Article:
Like a data warehouse, a data lake centralizes data storage and processing, though a data lake can store both structured and unstructured data in primarily file or object storage. It too can become part of a data mesh.

"The data mesh concept relies on a mesh layer that weaves operational data sources and domain-specific data lakes together," Mayuram said.

Fundamentally, when assessing the data lake or mesh approach, or combination of both, a data leader must understand whether the architectures to manage distributed data are appropriate for their organization. Large organizations with complex architectures can suffer from data silos and accessibility issues. This makes integrating data across different sources daunting, said Bob Audet, a partner and a data management leader at Guidehouse, a consulting, digital and managed services firm.

"Data consumers and data curators cannot find the right data, which makes it hard stay ahead of the competition and keep pace with rapidly changing business needs," Audet said.

Data mesh vs. data fabric

The goal of a data fabric is to integrate disparate sources and provide a centralized, holistic view of an organization's data assets. This contrasts with data mesh's focus on decentralized data ownership and architecture. Both aim to support diverse use cases for the data at the organization.

"Each domain or business unit has its ownership of its own data products, which are managed and governed locally," Mazumdar said, describing data mesh. "This means that data is treated as a product and that domain teams are responsible for the quality, governance and lifecycle of their own data products."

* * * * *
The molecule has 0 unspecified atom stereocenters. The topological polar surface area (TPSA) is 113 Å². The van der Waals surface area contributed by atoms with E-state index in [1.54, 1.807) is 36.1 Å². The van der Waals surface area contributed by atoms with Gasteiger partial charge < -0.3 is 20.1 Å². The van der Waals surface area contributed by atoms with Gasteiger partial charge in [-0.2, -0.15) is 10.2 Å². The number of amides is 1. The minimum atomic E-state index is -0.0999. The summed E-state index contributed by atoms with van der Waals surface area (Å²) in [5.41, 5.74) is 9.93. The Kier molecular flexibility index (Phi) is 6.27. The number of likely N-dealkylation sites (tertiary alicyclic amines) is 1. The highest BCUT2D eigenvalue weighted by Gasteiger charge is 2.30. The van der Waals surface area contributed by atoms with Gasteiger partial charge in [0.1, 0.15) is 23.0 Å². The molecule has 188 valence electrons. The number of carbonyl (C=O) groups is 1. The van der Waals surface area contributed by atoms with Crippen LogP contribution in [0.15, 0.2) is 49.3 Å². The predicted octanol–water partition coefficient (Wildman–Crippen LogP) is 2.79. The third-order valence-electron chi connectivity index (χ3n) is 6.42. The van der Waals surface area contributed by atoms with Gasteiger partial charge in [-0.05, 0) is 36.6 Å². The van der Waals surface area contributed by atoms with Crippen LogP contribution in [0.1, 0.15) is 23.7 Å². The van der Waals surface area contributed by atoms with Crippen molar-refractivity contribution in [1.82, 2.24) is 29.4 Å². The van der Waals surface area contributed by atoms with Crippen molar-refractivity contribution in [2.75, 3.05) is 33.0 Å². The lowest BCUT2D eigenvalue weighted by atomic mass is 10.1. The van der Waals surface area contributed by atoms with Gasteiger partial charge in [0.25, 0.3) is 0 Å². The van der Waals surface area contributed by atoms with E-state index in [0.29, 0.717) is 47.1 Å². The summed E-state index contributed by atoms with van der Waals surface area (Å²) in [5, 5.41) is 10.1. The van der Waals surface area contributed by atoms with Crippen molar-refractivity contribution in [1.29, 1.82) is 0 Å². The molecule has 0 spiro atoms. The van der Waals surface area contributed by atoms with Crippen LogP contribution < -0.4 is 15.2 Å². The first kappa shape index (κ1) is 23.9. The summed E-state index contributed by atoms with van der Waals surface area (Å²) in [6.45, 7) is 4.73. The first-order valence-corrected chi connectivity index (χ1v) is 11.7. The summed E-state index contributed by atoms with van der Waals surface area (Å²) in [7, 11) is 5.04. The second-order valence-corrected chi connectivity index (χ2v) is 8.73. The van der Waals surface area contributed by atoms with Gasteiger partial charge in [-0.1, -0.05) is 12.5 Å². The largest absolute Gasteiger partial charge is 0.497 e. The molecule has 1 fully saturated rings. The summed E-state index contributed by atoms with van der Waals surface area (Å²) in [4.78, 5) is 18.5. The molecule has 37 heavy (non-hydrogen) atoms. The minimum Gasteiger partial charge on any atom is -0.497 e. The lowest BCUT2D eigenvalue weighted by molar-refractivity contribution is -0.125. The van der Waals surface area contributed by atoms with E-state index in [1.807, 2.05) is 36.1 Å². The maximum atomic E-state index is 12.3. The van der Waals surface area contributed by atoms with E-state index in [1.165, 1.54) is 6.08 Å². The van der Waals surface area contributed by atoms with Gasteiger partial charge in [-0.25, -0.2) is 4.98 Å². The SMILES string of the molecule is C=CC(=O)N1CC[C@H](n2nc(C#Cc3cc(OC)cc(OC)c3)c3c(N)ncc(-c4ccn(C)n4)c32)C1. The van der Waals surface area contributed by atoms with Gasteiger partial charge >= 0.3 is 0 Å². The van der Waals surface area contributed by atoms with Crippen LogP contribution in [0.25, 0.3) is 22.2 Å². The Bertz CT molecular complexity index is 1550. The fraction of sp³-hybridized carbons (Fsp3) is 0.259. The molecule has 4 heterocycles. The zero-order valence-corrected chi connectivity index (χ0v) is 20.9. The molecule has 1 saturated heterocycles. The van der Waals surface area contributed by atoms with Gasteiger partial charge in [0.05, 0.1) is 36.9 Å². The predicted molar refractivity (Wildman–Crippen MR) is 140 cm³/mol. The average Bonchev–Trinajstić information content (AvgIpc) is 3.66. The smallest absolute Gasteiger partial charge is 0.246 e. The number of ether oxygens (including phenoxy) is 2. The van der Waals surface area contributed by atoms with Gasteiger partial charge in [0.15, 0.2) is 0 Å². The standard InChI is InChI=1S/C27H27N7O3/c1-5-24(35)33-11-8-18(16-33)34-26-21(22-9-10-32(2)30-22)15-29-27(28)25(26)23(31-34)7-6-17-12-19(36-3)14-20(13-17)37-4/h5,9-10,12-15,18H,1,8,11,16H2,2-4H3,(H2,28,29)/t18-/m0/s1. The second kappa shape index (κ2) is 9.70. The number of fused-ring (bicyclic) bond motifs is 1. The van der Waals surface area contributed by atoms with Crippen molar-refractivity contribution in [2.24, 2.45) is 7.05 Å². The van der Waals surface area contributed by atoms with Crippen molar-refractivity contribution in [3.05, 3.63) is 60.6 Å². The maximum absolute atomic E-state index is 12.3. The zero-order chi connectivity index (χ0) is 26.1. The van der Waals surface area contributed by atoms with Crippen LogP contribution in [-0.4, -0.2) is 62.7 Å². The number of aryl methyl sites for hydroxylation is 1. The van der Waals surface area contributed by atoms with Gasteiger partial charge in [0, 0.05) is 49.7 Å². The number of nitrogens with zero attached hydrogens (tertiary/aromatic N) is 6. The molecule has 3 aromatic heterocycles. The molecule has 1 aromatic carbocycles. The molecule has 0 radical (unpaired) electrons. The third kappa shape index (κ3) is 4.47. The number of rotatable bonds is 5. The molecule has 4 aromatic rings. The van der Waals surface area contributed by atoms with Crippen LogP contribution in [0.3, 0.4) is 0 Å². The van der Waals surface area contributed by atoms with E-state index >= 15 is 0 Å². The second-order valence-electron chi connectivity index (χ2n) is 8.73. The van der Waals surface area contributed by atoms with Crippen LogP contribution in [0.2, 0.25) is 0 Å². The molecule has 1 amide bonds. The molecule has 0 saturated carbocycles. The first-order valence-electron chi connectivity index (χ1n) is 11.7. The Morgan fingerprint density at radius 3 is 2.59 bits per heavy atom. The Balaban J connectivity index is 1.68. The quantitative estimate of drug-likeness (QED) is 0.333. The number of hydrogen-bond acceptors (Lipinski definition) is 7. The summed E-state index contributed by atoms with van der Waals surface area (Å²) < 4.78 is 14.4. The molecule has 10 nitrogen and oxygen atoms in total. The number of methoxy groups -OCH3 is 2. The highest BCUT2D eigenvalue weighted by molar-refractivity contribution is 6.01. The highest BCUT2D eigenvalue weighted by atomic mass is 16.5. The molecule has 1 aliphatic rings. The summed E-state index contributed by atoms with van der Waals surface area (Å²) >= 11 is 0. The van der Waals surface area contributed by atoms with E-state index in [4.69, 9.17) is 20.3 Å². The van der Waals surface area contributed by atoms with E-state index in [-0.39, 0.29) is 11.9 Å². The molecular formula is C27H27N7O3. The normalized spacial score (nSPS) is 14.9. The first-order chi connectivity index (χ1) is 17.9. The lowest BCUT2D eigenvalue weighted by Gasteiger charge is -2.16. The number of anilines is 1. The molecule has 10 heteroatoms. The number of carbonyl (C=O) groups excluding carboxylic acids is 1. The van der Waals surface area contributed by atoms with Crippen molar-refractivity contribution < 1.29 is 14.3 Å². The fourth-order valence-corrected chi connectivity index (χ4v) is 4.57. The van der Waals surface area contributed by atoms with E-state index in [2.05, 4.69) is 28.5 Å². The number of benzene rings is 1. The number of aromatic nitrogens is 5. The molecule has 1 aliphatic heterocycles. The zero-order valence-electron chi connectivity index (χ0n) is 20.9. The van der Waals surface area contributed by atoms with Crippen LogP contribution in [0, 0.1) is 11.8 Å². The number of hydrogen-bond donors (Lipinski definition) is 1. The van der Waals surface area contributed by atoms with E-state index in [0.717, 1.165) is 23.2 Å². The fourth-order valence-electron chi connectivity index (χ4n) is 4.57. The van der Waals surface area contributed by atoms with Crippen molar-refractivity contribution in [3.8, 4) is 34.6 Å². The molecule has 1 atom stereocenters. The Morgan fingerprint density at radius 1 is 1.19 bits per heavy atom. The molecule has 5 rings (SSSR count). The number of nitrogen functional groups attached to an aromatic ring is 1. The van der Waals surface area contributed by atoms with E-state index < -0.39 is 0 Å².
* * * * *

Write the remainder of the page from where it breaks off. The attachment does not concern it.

A working mesh strategy will produce more approachable data and allow more fingers on keyboards to use the data.
Jon OsbornField CTO,

The data fabric approach to data management creates a unified, integrated view of data across the organization. It's built on the idea that data should be easily accessible and discoverable, and organized in a way that makes it easy to combine and analyze. Data fabric is typically implemented via a combination of technologies.

"Data fabric ... [is] the first technology strand that truly begins to de-silo application data -- an advance that's been long awaited," said Sylvie Veilleux, advisory board member at the nonprofit Data Collaboration Alliance, and former Dropbox CIO. "The modern data ecosystem is incredibly complex, connecting every kind of pipeline from databases to data lakes."

Data fabric uses an architecture to establish a connection between the data and metadata that exist in organizational silos, Veilleux said. With data fabric, permission-based systems control access to data, whereas in data mesh functional owners control the data and its access. This means it does not need permission from a central control authority.

This is "a crucial step toward ending the age-old practice of making endless copies of even sensitive data," Veilleux said.

Advice for practitioners

There is no single perfect data mesh implementation. Organizations can benefit from even simple or partial implementations, according to Osborn.

"A working mesh strategy will produce more approachable data and allow more fingers on keyboards to use the data," Osborn said. "Analysts, data scientists, report builders and, potentially, businesspeople will be able to participate. Plan for it."

All data strategies have underlying assumptions that must be true for it to work as intended. To bypass avoidable mistakes, organizations must understand these assumptions. According to Osborn, the three core data mesh assumptions are as follows:

  • Technology and business domain experts are available to define and construct meaningful data domains.
  • Data pipeline and data sharing capability and technologies exist within the environment. A lack of maturity here will devolve into an underwhelming and time-consuming build-it-yourself model.
  • A functional governance strategy can help define and communicate standards and other expectations.